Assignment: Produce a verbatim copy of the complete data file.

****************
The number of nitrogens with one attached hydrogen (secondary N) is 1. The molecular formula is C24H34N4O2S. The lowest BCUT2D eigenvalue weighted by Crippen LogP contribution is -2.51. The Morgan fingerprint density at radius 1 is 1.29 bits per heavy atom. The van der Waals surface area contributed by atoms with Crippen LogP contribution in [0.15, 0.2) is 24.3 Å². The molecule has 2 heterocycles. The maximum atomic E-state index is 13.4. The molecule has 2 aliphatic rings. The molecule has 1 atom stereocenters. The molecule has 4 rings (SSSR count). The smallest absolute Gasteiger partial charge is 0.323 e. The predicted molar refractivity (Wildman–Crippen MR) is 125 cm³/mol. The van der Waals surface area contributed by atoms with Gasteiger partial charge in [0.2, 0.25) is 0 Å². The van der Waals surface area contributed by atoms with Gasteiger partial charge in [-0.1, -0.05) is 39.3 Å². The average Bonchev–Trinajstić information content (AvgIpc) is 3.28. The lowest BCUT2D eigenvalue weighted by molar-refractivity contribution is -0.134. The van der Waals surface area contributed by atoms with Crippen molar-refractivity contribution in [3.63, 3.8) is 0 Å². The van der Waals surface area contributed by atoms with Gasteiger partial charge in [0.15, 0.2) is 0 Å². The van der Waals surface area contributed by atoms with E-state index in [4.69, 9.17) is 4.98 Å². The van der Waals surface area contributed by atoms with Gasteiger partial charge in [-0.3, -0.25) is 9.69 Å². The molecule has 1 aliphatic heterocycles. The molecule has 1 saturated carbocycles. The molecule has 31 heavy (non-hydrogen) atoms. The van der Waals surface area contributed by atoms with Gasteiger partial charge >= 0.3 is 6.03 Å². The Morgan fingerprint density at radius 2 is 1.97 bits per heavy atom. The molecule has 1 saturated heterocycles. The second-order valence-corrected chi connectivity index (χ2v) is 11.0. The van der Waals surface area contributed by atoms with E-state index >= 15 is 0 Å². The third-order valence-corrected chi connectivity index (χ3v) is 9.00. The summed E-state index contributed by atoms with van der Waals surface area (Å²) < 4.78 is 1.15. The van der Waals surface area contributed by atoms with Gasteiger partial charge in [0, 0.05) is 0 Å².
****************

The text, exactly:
The number of nitrogens with one attached hydrogen (secondary N) is 1. The molecular formula is C24H34N4O2S. The lowest BCUT2D eigenvalue weighted by Crippen LogP contribution is -2.51. The Morgan fingerprint density at radius 1 is 1.29 bits per heavy atom. The van der Waals surface area contributed by atoms with Crippen LogP contribution in [0.15, 0.2) is 24.3 Å². The molecule has 2 heterocycles. The maximum atomic E-state index is 13.4. The molecule has 2 aliphatic rings. The molecule has 1 atom stereocenters. The molecule has 4 rings (SSSR count). The smallest absolute Gasteiger partial charge is 0.323 e. The predicted molar refractivity (Wildman–Crippen MR) is 125 cm³/mol. The van der Waals surface area contributed by atoms with Gasteiger partial charge in [0.2, 0.25) is 0 Å². The van der Waals surface area contributed by atoms with Gasteiger partial charge in [-0.1, -0.05) is 39.3 Å². The average Bonchev–Trinajstić information content (AvgIpc) is 3.28. The lowest BCUT2D eigenvalue weighted by molar-refractivity contribution is -0.134. The van der Waals surface area contributed by atoms with Crippen molar-refractivity contribution in [3.63, 3.8) is 0 Å². The van der Waals surface area contributed by atoms with Gasteiger partial charge in [0.15, 0.2) is 0 Å². The van der Waals surface area contributed by atoms with E-state index in [4.69, 9.17) is 4.98 Å². The van der Waals surface area contributed by atoms with Gasteiger partial charge in [-0.3, -0.25) is 9.69 Å². The molecule has 1 aliphatic heterocycles. The molecule has 1 saturated carbocycles. The molecule has 31 heavy (non-hydrogen) atoms. The van der Waals surface area contributed by atoms with Gasteiger partial charge >= 0.3 is 6.03 Å². The Morgan fingerprint density at radius 2 is 1.97 bits per heavy atom. The molecule has 1 saturated heterocycles. The second-order valence-corrected chi connectivity index (χ2v) is 11.0. The van der Waals surface area contributed by atoms with E-state index >= 15 is 0 Å². The third-order valence-corrected chi connectivity index (χ3v) is 9.00. The summed E-state index contributed by atoms with van der Waals surface area (Å²) < 4.78 is 1.15. The van der Waals surface area contributed by atoms with Gasteiger partial charge in [0, 0.05) is 0 Å².